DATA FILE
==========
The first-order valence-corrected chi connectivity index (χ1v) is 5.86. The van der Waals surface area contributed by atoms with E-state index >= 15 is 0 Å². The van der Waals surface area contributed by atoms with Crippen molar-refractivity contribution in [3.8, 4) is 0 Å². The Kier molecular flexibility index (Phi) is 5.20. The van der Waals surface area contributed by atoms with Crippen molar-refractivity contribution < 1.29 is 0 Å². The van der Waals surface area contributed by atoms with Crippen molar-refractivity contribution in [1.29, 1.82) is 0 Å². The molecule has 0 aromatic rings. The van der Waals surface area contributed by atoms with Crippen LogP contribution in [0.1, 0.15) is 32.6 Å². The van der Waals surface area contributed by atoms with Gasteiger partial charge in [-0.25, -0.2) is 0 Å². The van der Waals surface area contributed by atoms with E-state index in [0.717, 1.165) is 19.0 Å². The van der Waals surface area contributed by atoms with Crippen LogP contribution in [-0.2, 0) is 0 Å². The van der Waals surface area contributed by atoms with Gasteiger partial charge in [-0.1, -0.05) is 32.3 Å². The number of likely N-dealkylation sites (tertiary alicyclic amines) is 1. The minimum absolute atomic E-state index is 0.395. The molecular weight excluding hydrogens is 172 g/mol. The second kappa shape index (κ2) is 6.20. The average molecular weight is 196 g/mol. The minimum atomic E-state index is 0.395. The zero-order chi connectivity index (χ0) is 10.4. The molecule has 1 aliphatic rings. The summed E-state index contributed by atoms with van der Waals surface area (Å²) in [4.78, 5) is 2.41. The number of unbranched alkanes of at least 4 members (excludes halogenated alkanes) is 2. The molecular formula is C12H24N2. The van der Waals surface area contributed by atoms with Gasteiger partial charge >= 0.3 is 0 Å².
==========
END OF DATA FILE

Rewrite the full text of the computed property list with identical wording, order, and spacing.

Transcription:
The first-order valence-corrected chi connectivity index (χ1v) is 5.86. The van der Waals surface area contributed by atoms with E-state index >= 15 is 0 Å². The van der Waals surface area contributed by atoms with Crippen molar-refractivity contribution in [3.8, 4) is 0 Å². The Kier molecular flexibility index (Phi) is 5.20. The van der Waals surface area contributed by atoms with Crippen molar-refractivity contribution < 1.29 is 0 Å². The van der Waals surface area contributed by atoms with Crippen molar-refractivity contribution in [1.29, 1.82) is 0 Å². The molecule has 0 aromatic rings. The van der Waals surface area contributed by atoms with Crippen LogP contribution in [0.1, 0.15) is 32.6 Å². The van der Waals surface area contributed by atoms with Gasteiger partial charge in [-0.25, -0.2) is 0 Å². The van der Waals surface area contributed by atoms with E-state index in [0.717, 1.165) is 19.0 Å². The van der Waals surface area contributed by atoms with Crippen LogP contribution in [-0.2, 0) is 0 Å². The van der Waals surface area contributed by atoms with Gasteiger partial charge in [-0.1, -0.05) is 32.3 Å². The number of likely N-dealkylation sites (tertiary alicyclic amines) is 1. The minimum absolute atomic E-state index is 0.395. The molecular weight excluding hydrogens is 172 g/mol. The second kappa shape index (κ2) is 6.20. The average molecular weight is 196 g/mol. The minimum atomic E-state index is 0.395. The zero-order chi connectivity index (χ0) is 10.4. The molecule has 1 aliphatic rings. The summed E-state index contributed by atoms with van der Waals surface area (Å²) in [4.78, 5) is 2.41. The number of unbranched alkanes of at least 4 members (excludes halogenated alkanes) is 2. The molecular formula is C12H24N2. The van der Waals surface area contributed by atoms with Gasteiger partial charge >= 0.3 is 0 Å².